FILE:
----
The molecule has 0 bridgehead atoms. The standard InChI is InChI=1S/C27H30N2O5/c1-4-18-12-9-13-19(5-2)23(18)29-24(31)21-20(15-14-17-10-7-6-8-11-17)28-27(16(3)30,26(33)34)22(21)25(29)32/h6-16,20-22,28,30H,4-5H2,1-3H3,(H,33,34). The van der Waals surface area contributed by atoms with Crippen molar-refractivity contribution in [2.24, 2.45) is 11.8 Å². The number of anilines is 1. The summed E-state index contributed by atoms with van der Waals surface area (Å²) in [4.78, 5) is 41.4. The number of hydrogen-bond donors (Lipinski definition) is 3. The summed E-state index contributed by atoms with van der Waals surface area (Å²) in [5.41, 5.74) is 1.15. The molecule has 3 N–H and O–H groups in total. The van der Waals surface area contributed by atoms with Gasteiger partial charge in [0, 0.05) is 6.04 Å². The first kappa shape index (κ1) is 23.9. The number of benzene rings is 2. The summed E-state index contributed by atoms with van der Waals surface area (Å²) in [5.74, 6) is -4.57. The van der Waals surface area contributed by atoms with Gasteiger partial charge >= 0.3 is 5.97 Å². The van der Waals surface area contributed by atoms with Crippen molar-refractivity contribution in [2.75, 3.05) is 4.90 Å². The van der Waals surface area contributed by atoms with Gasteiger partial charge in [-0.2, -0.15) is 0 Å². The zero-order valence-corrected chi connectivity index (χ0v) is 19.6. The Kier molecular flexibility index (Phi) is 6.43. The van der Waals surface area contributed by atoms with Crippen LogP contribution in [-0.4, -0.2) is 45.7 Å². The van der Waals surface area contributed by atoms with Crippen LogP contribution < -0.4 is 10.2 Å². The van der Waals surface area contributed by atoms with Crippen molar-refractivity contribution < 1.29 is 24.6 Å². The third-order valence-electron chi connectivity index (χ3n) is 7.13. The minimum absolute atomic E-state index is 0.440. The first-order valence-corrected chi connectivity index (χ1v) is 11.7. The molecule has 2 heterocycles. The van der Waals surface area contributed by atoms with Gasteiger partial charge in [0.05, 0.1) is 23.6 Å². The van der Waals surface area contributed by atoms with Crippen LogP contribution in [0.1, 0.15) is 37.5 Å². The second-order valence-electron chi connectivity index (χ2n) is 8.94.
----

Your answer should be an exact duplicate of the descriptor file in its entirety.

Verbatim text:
The molecule has 0 bridgehead atoms. The standard InChI is InChI=1S/C27H30N2O5/c1-4-18-12-9-13-19(5-2)23(18)29-24(31)21-20(15-14-17-10-7-6-8-11-17)28-27(16(3)30,26(33)34)22(21)25(29)32/h6-16,20-22,28,30H,4-5H2,1-3H3,(H,33,34). The van der Waals surface area contributed by atoms with Crippen molar-refractivity contribution in [2.24, 2.45) is 11.8 Å². The number of anilines is 1. The summed E-state index contributed by atoms with van der Waals surface area (Å²) in [4.78, 5) is 41.4. The number of hydrogen-bond donors (Lipinski definition) is 3. The summed E-state index contributed by atoms with van der Waals surface area (Å²) in [5.41, 5.74) is 1.15. The molecule has 3 N–H and O–H groups in total. The van der Waals surface area contributed by atoms with Gasteiger partial charge in [0, 0.05) is 6.04 Å². The first kappa shape index (κ1) is 23.9. The number of benzene rings is 2. The summed E-state index contributed by atoms with van der Waals surface area (Å²) in [5.74, 6) is -4.57. The van der Waals surface area contributed by atoms with Gasteiger partial charge >= 0.3 is 5.97 Å². The van der Waals surface area contributed by atoms with Crippen molar-refractivity contribution in [2.75, 3.05) is 4.90 Å². The van der Waals surface area contributed by atoms with Gasteiger partial charge in [-0.2, -0.15) is 0 Å². The zero-order valence-corrected chi connectivity index (χ0v) is 19.6. The Kier molecular flexibility index (Phi) is 6.43. The van der Waals surface area contributed by atoms with Crippen LogP contribution in [-0.4, -0.2) is 45.7 Å². The van der Waals surface area contributed by atoms with Crippen LogP contribution < -0.4 is 10.2 Å². The van der Waals surface area contributed by atoms with Crippen molar-refractivity contribution < 1.29 is 24.6 Å². The third-order valence-electron chi connectivity index (χ3n) is 7.13. The minimum absolute atomic E-state index is 0.440. The first-order valence-corrected chi connectivity index (χ1v) is 11.7. The molecule has 2 heterocycles. The van der Waals surface area contributed by atoms with Gasteiger partial charge in [0.05, 0.1) is 23.6 Å². The van der Waals surface area contributed by atoms with Crippen LogP contribution in [0.1, 0.15) is 37.5 Å². The second-order valence-electron chi connectivity index (χ2n) is 8.94.